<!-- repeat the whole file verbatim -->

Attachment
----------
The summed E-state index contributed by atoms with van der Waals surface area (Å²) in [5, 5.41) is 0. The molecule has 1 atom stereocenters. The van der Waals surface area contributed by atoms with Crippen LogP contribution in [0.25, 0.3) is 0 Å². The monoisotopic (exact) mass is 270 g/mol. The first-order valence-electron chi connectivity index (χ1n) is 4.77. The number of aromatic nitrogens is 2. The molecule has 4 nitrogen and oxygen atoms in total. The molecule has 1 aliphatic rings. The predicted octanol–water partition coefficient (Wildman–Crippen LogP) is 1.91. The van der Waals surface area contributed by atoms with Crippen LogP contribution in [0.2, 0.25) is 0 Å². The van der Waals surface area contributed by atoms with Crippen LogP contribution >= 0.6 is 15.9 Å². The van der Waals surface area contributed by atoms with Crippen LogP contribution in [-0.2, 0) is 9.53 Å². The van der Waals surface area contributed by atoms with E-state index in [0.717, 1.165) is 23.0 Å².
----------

The summed E-state index contributed by atoms with van der Waals surface area (Å²) in [5, 5.41) is 0. The molecule has 1 atom stereocenters. The van der Waals surface area contributed by atoms with Crippen LogP contribution in [0.25, 0.3) is 0 Å². The monoisotopic (exact) mass is 270 g/mol. The first-order valence-electron chi connectivity index (χ1n) is 4.77. The number of aromatic nitrogens is 2. The molecule has 4 nitrogen and oxygen atoms in total. The molecule has 1 aliphatic rings. The predicted octanol–water partition coefficient (Wildman–Crippen LogP) is 1.91. The van der Waals surface area contributed by atoms with Crippen LogP contribution in [0.2, 0.25) is 0 Å². The van der Waals surface area contributed by atoms with Crippen LogP contribution >= 0.6 is 15.9 Å². The van der Waals surface area contributed by atoms with Crippen LogP contribution in [-0.2, 0) is 9.53 Å². The van der Waals surface area contributed by atoms with E-state index in [0.717, 1.165) is 23.0 Å².